Goya Whatever Taika Vaititi does, she turns to gold. "What We Do in the Shadows" is an adaptation of a film of the same name co-written and co-written by Whitey and Jamin Clement, in which they both star. Of course, Whitey no longer has any role or responsibility in the series, and Clement is the only creator of the series. The film, which is a documentary in the horror comedy genre of 2014, revolves around several vampires living in an apartment in Wellington, New Zealand, in one of the most unappreciated cinematic vampire worlds. Preserving the film genre, the series deals with the lifestyle of a new vampire series in modern times, and by replacing just a few supporting roles in the original version of the film, while successfully discovering its potential, it is largely loyal to the original source. Both the film and the series have received high ratings from Raton Tomitoz, but it is said that the series is even funnier than the film, especially with the exceptional acting of its cast.
2. Film: Star Wars/Serial: The Mandalorians, The Clone Wars, & More
When George Lucas created Star Wars, he introduced a galaxy of potential stories to his viewers and fans. TV producers have taken advantage of this amazing opportunity many times since. How many video games, picture books, toys, and other things are branded and based on Star Wars characters and themes? But among the series, "Mendelian" and "Star Wars: Clone Wars" have been more successful in attracting audiences than others. "Mendelorin", the first live-action series adaptation of the Star Wars movie series, begins five years after the events of "Return of the Jedi" and the fall of the Galactic Empire, and revolves around an award winner named Mando. On behalf of the remnants of the imperial forces, he has a mission to trap "Little Yoda". Instead, he becomes the protector of his life on the dark side. The events take place in the three years between the second part of the upcoming trilogy "Attack of the Clones" (Episode II: Attack of the Clones) and the third part of the same trilogy "Episode III: Revenge of the Sith".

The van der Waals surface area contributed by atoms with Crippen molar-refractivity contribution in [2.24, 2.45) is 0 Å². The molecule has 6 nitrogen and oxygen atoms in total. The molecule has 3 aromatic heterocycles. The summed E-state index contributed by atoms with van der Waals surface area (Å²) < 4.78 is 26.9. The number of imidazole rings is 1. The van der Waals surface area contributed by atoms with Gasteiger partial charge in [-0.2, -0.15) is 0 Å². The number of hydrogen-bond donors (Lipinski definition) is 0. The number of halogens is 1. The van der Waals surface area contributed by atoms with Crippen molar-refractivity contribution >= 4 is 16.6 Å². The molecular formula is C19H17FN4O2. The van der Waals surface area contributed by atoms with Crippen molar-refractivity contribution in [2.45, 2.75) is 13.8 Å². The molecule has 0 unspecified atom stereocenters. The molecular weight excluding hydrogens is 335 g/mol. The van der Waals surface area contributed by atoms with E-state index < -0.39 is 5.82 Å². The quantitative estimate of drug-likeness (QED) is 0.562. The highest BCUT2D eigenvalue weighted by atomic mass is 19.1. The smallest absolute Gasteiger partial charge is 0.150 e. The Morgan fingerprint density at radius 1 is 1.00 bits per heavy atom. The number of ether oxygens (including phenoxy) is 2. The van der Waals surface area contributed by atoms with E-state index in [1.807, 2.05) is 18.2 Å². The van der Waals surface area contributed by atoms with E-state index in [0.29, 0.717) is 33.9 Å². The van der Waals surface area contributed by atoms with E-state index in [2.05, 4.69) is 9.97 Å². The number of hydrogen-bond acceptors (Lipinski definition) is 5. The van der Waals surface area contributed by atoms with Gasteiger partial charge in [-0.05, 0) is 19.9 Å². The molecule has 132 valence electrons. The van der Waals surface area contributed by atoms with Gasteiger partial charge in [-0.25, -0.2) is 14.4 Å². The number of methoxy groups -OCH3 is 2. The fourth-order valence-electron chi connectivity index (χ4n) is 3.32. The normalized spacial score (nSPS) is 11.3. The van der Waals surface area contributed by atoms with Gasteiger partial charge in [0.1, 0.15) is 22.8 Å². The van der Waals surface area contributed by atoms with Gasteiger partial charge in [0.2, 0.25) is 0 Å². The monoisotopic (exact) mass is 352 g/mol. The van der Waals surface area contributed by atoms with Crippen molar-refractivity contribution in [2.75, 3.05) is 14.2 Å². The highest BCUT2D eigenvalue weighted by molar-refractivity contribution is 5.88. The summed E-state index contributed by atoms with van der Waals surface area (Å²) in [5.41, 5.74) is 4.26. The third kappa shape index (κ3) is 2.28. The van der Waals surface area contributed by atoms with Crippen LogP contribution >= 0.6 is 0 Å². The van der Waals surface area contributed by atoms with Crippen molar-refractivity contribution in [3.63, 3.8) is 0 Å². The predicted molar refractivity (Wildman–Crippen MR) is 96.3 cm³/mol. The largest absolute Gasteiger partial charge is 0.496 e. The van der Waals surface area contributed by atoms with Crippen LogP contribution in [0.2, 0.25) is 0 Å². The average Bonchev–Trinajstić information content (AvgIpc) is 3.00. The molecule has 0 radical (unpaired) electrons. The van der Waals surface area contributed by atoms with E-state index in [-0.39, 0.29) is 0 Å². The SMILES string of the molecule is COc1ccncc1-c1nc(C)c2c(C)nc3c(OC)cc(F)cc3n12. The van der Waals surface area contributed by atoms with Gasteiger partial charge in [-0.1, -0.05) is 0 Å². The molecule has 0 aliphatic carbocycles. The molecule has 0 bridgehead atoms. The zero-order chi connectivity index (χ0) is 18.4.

1. Movie: Marvel Cinematic Universe/Serial: WandaVision, Falcon And The Winter Soldier, Loki & More
Marvel Cinematic Universe or MCU has achieved countless successes in the field of television with the cooperation of Netflix. But the question has always been whether these series were original and continuous with the original world, and the answers to these questions varied depending on how successful they were. But Disney decided to make a series based on Marvel World for its online streaming service, all of which, without exception, are 100% original; First Vandavision, then Falcon and Winter Soldier, and finally Loki. These series have been extremely well received and have been very successful due to their direct connection to the MCU and the return of the main characters and actors. This success led to the creation and expansion of parallel worlds and the launch of the fourth phase of Marvel Cinematic Universe in collaboration with Disney. The story of all three series takes place after the events of "Avengers: Endgame".